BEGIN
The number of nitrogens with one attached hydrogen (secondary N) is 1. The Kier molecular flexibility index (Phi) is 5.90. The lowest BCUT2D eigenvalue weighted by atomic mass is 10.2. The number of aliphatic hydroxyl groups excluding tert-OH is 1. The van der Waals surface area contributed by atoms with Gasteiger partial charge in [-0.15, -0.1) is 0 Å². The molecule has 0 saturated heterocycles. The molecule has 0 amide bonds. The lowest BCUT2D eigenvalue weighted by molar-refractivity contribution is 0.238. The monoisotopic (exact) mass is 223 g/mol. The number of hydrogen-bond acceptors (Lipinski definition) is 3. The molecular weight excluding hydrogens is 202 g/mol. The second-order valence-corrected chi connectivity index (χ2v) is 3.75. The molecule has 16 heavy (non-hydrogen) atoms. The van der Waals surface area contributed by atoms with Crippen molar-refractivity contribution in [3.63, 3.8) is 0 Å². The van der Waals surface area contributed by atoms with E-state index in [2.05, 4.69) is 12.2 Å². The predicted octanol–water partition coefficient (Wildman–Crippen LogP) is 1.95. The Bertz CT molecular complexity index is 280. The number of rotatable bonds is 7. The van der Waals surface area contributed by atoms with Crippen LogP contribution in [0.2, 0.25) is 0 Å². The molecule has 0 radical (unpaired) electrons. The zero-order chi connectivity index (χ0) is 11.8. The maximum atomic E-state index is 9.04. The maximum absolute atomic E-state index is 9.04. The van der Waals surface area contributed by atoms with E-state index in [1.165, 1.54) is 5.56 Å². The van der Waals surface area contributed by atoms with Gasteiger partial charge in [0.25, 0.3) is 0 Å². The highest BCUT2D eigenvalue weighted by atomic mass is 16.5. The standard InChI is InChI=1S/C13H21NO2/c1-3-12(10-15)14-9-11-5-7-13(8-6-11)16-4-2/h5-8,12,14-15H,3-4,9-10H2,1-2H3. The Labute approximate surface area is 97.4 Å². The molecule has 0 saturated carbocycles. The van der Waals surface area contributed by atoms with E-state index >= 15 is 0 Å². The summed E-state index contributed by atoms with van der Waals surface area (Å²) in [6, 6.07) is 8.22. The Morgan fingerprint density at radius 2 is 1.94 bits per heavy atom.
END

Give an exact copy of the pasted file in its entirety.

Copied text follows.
The number of nitrogens with one attached hydrogen (secondary N) is 1. The Kier molecular flexibility index (Phi) is 5.90. The lowest BCUT2D eigenvalue weighted by atomic mass is 10.2. The number of aliphatic hydroxyl groups excluding tert-OH is 1. The van der Waals surface area contributed by atoms with Gasteiger partial charge in [-0.15, -0.1) is 0 Å². The molecule has 0 saturated heterocycles. The molecule has 0 amide bonds. The lowest BCUT2D eigenvalue weighted by molar-refractivity contribution is 0.238. The monoisotopic (exact) mass is 223 g/mol. The number of hydrogen-bond acceptors (Lipinski definition) is 3. The molecular weight excluding hydrogens is 202 g/mol. The second-order valence-corrected chi connectivity index (χ2v) is 3.75. The molecule has 16 heavy (non-hydrogen) atoms. The van der Waals surface area contributed by atoms with Crippen molar-refractivity contribution in [3.63, 3.8) is 0 Å². The van der Waals surface area contributed by atoms with E-state index in [2.05, 4.69) is 12.2 Å². The predicted octanol–water partition coefficient (Wildman–Crippen LogP) is 1.95. The Bertz CT molecular complexity index is 280. The number of rotatable bonds is 7. The van der Waals surface area contributed by atoms with Crippen LogP contribution in [0.2, 0.25) is 0 Å². The molecule has 0 radical (unpaired) electrons. The zero-order chi connectivity index (χ0) is 11.8. The maximum atomic E-state index is 9.04. The maximum absolute atomic E-state index is 9.04. The van der Waals surface area contributed by atoms with E-state index in [1.165, 1.54) is 5.56 Å². The van der Waals surface area contributed by atoms with Gasteiger partial charge in [0.25, 0.3) is 0 Å². The highest BCUT2D eigenvalue weighted by atomic mass is 16.5. The standard InChI is InChI=1S/C13H21NO2/c1-3-12(10-15)14-9-11-5-7-13(8-6-11)16-4-2/h5-8,12,14-15H,3-4,9-10H2,1-2H3. The Labute approximate surface area is 97.4 Å². The molecule has 0 saturated carbocycles. The van der Waals surface area contributed by atoms with E-state index >= 15 is 0 Å². The summed E-state index contributed by atoms with van der Waals surface area (Å²) in [6, 6.07) is 8.22. The Morgan fingerprint density at radius 2 is 1.94 bits per heavy atom.